A lovely psa from AARP that shows a no-longer-100% independent parent needing to rely on a child for basics that COULD be experienced as demeaning.
How does she avoid that insidious message? Through humor.
Mom & I laughed so much. Ditto with clients like Anne & Marg & Richard. When things went awry & they could have felt like doddering dorks, we found the humor & laughed.
Changing roles doesn’t mean exchanging them – Mom didn’t become the child, I didn’t become the parent. She was Mom in her late 80s, I was her Schatzi Schultzenheimer in my 40s. I gave her an arm to hold onto when she needed it, she did countless things to keep me in every sort of balance.
While Mom was perhaps especially adept at seeing the transitions she was making into older age as natural, I like to think that her children – including John – played a role in helping her hold onto her sense of self & service.
EVERYONE should have a 90-year old mother comfortable enough in her own skin to write: It is not all “beer and skittles”–there are some rough patches. The changes that come with old age are scary, especially changes in life roles. I have not enjoyed the hands-on role of wife for over 26 years. At ninety, I cannot even manage the role I played as a parent. The resources just are not there. I cannot provide massive emotional or even minor financial support. I cannot wash a floor or do the grocery shopping or even dust my own room. (I can still shell hard boiled eggs and clean mushrooms!)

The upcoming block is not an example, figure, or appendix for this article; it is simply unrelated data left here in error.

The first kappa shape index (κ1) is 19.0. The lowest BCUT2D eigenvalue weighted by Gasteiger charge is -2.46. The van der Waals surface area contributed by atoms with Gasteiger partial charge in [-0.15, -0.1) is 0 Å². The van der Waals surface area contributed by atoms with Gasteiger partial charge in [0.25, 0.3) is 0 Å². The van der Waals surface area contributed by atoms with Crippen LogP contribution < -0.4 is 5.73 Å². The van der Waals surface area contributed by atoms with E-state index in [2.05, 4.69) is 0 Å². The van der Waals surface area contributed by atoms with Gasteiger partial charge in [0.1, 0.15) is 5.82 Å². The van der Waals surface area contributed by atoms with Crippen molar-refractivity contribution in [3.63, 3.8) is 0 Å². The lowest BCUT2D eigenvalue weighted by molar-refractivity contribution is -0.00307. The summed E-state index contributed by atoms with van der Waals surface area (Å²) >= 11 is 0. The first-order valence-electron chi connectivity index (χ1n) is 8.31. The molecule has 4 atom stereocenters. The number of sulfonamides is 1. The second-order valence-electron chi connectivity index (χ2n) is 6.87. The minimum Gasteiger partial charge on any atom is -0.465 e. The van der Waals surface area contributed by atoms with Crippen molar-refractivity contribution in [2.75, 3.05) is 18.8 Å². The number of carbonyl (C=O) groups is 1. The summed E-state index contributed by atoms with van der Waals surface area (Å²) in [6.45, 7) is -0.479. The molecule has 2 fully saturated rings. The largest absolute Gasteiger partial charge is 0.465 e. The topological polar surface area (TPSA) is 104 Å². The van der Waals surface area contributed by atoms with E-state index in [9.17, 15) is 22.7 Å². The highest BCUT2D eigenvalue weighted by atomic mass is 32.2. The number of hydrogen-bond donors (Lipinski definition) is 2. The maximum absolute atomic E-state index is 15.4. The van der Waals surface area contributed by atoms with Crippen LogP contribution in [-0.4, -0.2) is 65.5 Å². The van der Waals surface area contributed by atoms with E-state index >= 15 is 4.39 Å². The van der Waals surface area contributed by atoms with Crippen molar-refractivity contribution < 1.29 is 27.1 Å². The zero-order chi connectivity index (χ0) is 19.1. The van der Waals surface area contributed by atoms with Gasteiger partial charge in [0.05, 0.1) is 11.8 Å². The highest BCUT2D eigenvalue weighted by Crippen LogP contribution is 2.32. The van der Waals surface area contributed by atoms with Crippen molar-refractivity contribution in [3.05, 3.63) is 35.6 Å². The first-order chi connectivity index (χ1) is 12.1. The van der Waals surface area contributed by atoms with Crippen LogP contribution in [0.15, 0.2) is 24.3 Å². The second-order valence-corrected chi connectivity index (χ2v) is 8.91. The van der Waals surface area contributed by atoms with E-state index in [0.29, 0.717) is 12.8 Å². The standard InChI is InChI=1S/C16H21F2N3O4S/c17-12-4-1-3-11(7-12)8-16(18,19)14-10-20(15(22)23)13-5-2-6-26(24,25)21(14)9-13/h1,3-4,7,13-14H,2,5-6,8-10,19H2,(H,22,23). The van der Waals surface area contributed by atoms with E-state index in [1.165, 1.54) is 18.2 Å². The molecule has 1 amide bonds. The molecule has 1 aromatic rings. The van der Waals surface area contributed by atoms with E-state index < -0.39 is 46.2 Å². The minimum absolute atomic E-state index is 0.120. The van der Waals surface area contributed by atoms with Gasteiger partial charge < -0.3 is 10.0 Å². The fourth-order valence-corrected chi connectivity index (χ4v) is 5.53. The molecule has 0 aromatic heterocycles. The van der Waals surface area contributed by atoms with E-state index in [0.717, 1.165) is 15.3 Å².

Like this father, who has the grit & grace to laugh with his own beloved child.
Roles change, love is constant.